I honestly don't know how these people sleep at night, both the people who at Monsanto et al. and the people who take their dirty fucking money. I always remember a statement by a spokesperson of Monsanto who claimed (fairly recently) there was absolutely no proof or evidence that Agent Orange (made by Monsanto) caused any harm to humans - said so that the company wouldn't have to pay Vietnam vets and their attendant medical problems caused by the crap. I saw red when I read that and had the urge to douse the woman in a bucket of the shit. 

    Like I said, not surprised, but still incredibly disgusted. And pissed. Obviously. :/

  • krysstizzle
    February 20, 2013 at 10:49 AM

    Agreed. This seems to be one of those topics that tends to cross party and political lines and  unite (most) people. 

    That is very telling, imo. 


    Quoting LuvmyAiden:

    Monsanto needs to be burned to the ground and NEVER mentioned again. The health of this country depends on that.


  • LuvmyAiden
    February 20, 2013 at 10:52 AM

     The sound of thier name kinda makes me cringe. SO glad I garden and live in a rural area where there is a farmers market. It is scary how many people have NO clue where their food comes from and how much they fund these assholes.


    Quoting krysstizzle:

    Agreed. This seems to be one of those topics that tends to cross party and political lines and  unite (most) people. 

    That is very telling, imo. 


    Quoting LuvmyAiden:

    Monsanto needs to be burned to the ground and NEVER mentioned again. The health of this country depends on that.



     

  • krysstizzle
    February 20, 2013 at 10:54 AM

    For anyone interested, here's a link to the full transcript

    I haven't read the full thing yet because I don't have enough breakables nearby to throw to relieve my irritation. 

  • frogbender
    February 20, 2013 at 10:56 AM

    Monsanto is evil incarnate.

  • meriana
    by meriana
    February 20, 2013 at 10:59 AM

    Monsanto certainly has a racket going. One HAS to purchase new seeds every year and I'm sure there's a lot of expense to that.  It does make one wonder how far this kind of thing is going to go...are average people who happen to have a garden eventually going to be forced to purchase new seed every year from the likes of Monsanto?  It's funny how they came up with this ostensibly for the "good of mankind" but even if their seed gets taken by the wind to someone's farm and grows, it's suddenly about patent infringment and MONEY.  It's scary since if one controls the food supply, they control the entire population.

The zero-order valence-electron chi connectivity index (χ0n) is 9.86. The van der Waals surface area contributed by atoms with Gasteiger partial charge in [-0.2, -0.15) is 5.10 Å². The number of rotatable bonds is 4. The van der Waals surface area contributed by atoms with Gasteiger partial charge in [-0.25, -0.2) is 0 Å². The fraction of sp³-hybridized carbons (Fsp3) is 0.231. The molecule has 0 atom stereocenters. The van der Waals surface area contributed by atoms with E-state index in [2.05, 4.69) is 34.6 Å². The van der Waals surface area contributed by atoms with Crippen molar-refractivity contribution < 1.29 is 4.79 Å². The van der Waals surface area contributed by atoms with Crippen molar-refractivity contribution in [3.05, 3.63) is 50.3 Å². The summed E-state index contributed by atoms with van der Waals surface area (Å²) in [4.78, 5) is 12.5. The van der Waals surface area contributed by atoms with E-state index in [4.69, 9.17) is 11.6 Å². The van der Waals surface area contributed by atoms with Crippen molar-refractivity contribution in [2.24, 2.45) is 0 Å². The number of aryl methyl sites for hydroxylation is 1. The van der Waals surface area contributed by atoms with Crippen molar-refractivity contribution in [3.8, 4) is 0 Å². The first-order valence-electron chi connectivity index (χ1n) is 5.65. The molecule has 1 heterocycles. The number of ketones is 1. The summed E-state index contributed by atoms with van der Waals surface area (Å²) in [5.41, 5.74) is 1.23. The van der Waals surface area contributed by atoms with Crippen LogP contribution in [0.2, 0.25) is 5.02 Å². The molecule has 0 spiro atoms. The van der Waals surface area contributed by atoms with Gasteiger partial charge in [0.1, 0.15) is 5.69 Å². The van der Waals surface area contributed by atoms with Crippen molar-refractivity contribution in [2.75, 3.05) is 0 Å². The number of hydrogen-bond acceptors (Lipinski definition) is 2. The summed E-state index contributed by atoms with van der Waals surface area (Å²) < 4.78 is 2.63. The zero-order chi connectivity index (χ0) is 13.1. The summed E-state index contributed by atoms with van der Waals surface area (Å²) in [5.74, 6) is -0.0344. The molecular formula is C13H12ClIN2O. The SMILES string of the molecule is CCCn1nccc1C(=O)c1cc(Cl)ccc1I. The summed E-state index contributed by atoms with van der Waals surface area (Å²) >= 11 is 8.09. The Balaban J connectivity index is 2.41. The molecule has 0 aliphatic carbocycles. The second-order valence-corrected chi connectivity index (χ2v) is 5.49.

• krysstizzle
    February 20, 2013 at 11:02 AM

    It's terrifying. I'm amazed people are still buying the "good of mankind/feed the world" tripe they spew. Actually, I'm not. They put a lot of resources into pushing that lie. They haven't done diddly squat lessen hunger (our global hunger problem is growing, not shrinking), their crap is poisoning the environment and our bodies, and they're pushing small farmers into crushing debt and a vicious cycle of poverty, both in the US and in developing nations. 

    It's disgusting beyond belief. 

    Quoting meriana:

    Monsanto certainly has a racket going. One HAS to purchase new seeds every year and I'm sure there's a lot of expense to that.  It does make one wonder how far this kind of thing is going to go...are average people who happen to have a garden eventually going to be forced to purchase new seed every year from the likes of Monsanto?  It's funny how they came up with this ostensibly for the "good of mankind" but even if their seed gets taken by the wind to someone's farm and grows, it's suddenly about patent infringment and MONEY.  It's scary since if one controls the food supply, they control the entire population.


  • krysstizzle
    February 20, 2013 at 11:03 AM

    Agreed. 

    Quoting frogbender:

    Monsanto is evil incarnate.


  • krysstizzle
    February 20, 2013 at 12:17 PM

    Buuummp.